A Brief Guide to Color Management for Photographers

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Digital photography was supposed to be simple. We take a photo, upload it to our computer, share it with friends and print it on our inkjet printer. The results, though can be disappointing, colors not right, too little or too much contrast. One of the main culprits for this, is what is known as color management. Today we are going to take a look at what color management is, and why you should introduce it to your workflow.

All Devices are not Equal

Lets take a look at the tools of our trade, we have cameras, computers, monitors, printers and scanners. All of these tools record or manipulate our image in certain ways and all of them understand color in different ways. They understand color through the use of what is known as a color profile. This color profile basically tells the device that how it should convert a color to a digital signal, in to other words, how this shade of red should be represented as a series of 0’s and 1’s.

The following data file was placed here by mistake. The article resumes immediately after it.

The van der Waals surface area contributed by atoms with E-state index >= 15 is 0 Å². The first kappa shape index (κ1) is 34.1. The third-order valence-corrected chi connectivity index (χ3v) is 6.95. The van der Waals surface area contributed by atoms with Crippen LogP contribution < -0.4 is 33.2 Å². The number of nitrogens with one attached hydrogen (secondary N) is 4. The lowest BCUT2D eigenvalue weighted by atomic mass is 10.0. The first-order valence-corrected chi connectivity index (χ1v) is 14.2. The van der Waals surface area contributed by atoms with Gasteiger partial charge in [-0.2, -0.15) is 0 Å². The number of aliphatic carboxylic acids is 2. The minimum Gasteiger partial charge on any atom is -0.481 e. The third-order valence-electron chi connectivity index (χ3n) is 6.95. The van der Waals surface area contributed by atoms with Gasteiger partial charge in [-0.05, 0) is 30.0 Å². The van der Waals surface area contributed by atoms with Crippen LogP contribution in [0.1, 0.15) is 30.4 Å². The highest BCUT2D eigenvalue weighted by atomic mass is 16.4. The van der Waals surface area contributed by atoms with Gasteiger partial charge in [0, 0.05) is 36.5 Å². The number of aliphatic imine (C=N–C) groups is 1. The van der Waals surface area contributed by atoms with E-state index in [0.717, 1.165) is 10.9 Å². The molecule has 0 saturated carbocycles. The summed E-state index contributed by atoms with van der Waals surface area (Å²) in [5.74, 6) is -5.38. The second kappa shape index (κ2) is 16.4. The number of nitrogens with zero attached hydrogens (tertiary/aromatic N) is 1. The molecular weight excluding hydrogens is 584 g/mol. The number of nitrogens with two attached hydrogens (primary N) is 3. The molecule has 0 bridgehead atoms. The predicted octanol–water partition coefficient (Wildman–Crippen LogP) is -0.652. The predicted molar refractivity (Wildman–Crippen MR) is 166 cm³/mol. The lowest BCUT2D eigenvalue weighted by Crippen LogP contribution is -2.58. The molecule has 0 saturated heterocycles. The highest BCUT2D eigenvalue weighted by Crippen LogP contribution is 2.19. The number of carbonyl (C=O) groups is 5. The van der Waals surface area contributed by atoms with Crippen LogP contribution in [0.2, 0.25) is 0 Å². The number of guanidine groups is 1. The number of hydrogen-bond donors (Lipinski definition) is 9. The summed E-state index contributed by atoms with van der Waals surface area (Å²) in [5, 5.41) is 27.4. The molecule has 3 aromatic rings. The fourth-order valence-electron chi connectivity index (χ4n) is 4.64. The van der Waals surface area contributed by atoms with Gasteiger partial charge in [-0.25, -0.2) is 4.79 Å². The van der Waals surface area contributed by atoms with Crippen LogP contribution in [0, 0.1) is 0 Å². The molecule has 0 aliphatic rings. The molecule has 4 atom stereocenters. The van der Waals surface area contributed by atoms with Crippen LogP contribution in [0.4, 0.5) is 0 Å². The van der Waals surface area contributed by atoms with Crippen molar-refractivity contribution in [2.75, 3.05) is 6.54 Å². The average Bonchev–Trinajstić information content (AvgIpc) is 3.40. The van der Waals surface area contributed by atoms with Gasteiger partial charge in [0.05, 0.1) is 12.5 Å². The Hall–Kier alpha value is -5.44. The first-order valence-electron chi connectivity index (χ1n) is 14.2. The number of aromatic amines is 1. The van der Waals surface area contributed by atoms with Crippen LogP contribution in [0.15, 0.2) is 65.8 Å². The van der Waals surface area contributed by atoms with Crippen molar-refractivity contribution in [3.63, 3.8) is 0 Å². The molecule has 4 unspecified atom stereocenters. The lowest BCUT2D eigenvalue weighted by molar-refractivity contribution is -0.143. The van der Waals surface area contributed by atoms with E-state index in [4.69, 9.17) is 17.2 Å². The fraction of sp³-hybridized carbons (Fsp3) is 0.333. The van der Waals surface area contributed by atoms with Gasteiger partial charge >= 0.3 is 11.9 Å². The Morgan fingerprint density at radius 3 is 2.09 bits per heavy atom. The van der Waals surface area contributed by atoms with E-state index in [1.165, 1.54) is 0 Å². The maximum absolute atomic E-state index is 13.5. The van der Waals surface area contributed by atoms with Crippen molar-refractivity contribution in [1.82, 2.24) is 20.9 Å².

Digital devices cannot see anywhere near the number of colors that the human eye can detect, but in order to define what colors can be seen our aforementioned color profile will have a color space. The color space defines exactly how many colors the device can reproduce, this is otherwise known as the gamut.


Mac Color Profile Utility by Jason Row Photography, on Flickr

Why Do We Need Color Management?

The problems with color reproduction arises because every device sees color differently, this applies to camera sensors, scanner sensors, computer monitors and printers. In order to tie them all together we need to introduce to our workflow, color management. Color management brings all our devices together with a consistent color profile and hence color space. So how do we ago about this?

Color Management in the Camera